Poverty eradication, gender equality, affordable and reliable energy access for all; inclusive, safe, resilient cities and sustainable management of water and waste are some of the overarching goals proposed under the SDGs. These have consonance with three of India’s priority programmes — namely, the ‘100 Smart Cities’, the ‘Swachh Bharat Abhiyan’ and ‘Make in India’.
The 100 Smart Cities programme will enable evolution of safe, resilient and sustainable cities through implementation of green retrofit, redevelopments and new developments; while the Swachh Bharat Abhiyan is a pan-India cleanliness drive meant to accomplish sanitation for all and is a policy driver to practice sustainable solid waste management. The Make in India programme is designed to foster innovation, enhance skill development and transform India into a manufacturer’s dream destination. This, in turn, is expected to yield sustained and inclusive economic growth and industrialisation, another key determinant of sustainable development.
Will these objectives be achieved in a desirable time frame with sustained results? The 100 Smart Cities programme holds promise, but key to success will be effective implementation and availability of finances. The government of India plans to provide seed capital, but identified cities must access suitable expertise and financing to accomplish the activities. The likely government contribution to each identified smart city shall be about US$162.7 million (INR10 billion) over 10-year-period, which means that these cities have to rely on innovative financing and equity participation from other stakeholders in order to realise the dream of a smart city.
India’s 13th Finance Commission has estimated that the collection efficiency for property taxes, a key revenue source, stands at a low 37 per cent. This phenomenon has precluded cities from providing even the most basic public services to their citizens. For instance, 40 per cent of Hyderabad’s population lacks access to direct water supply connections, and 50 per cent of households in Bangalore do not have sewerage connections . So, in a way the cities have to meet ever-increasing infrastructure gaps first. It is also true that provision for smartness in terms of better communication and connectivity, smart distribution, monitoring and metering among other measures can help cities to be more efficient, reduce wastage and help bridge infrastructure gaps. For example, smart grids can reduce transmission and distribution losses, improve conversion efficiency and thus make electricity distribution more efficient and reliable.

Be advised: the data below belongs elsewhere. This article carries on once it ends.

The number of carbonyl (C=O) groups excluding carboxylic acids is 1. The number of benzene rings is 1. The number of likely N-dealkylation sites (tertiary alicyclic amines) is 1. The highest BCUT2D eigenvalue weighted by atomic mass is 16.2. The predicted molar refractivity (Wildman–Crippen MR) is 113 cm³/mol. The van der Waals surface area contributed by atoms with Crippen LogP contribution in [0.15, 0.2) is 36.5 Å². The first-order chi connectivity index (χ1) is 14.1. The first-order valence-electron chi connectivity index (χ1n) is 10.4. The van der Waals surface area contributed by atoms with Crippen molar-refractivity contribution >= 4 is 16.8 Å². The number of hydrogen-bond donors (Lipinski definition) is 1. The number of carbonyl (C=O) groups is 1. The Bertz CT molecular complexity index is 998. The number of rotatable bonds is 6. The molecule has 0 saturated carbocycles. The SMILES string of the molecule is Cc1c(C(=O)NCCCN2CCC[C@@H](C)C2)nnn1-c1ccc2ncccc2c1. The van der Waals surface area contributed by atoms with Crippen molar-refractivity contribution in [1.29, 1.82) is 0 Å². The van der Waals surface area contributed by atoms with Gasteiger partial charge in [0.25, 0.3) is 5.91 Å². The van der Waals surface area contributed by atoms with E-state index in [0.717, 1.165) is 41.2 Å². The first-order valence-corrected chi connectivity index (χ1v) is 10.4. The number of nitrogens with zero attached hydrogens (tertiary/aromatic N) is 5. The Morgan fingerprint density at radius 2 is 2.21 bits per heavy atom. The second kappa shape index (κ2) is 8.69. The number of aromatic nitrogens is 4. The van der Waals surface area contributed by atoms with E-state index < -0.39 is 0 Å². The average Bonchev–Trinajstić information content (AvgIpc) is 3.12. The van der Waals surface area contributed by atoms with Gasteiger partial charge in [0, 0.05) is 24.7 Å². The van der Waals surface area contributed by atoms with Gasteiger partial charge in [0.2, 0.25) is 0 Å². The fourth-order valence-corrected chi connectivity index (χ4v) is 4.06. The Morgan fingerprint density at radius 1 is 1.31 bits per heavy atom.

The other two programmes, namely Swachh Bharat Abhiyan and Make in India, can collectively contribute to achievement of goals of the smart cities initiative. Thus, integration of schemes, priorities and funding are necessary. Needless to mention, all these programme outputs will collectively feed into the SDG objective. Habitats and buildings are two key components of cities that need attention. With 70 per cent of commercial building stock yet to come up, the ever-increasing demand for energy in buildings needs to be contained.
“The 100 Smart Cities programme holds promise, but key to success will be effective implementation and availability of finances”
The electricity demand of the building sector in urban areas shall rise to about 237,000 gigawatt hours by 2020, which is about three times the 2010—2011 levels. The good part of the story is that nearly 200 million megawatt hours per annum can be saved if all new buildings are efficient and a minimum of 10 per cent of the existing stock is made efficient through retrofits. This translates into 42,000 megawatts of savings in installed capacity of power plants. Though the Energy Conservation Building Code has been in place since 2007, the market is still not geared to embrace it fully.
GRIHA, the national green building rating system developed by TERI with the active cooperation from the ministry of new and renewable energy, mandates compliance with the Energy Conservation Building Code. Limited providers and lack of indigenous products and services, and missing awareness push up the costs and makes implementation a real challenge. The Make in India programme should be able to give specific incentives to green product manufacturing.
The challenges in implementation are many, but the willingness of the government to achieve results on ground through a multi-stakeholder participation is commendable. The Delhi Sustainable Development Summit being organised by TERI between 5—7 February, will deliberate these issues.
Mili Majumdar is the Director of Sustainable Habitat Division, TERI, New Delhi. The views in this column are her own.
This article has been produced by SciDev.Net's South Asia desk.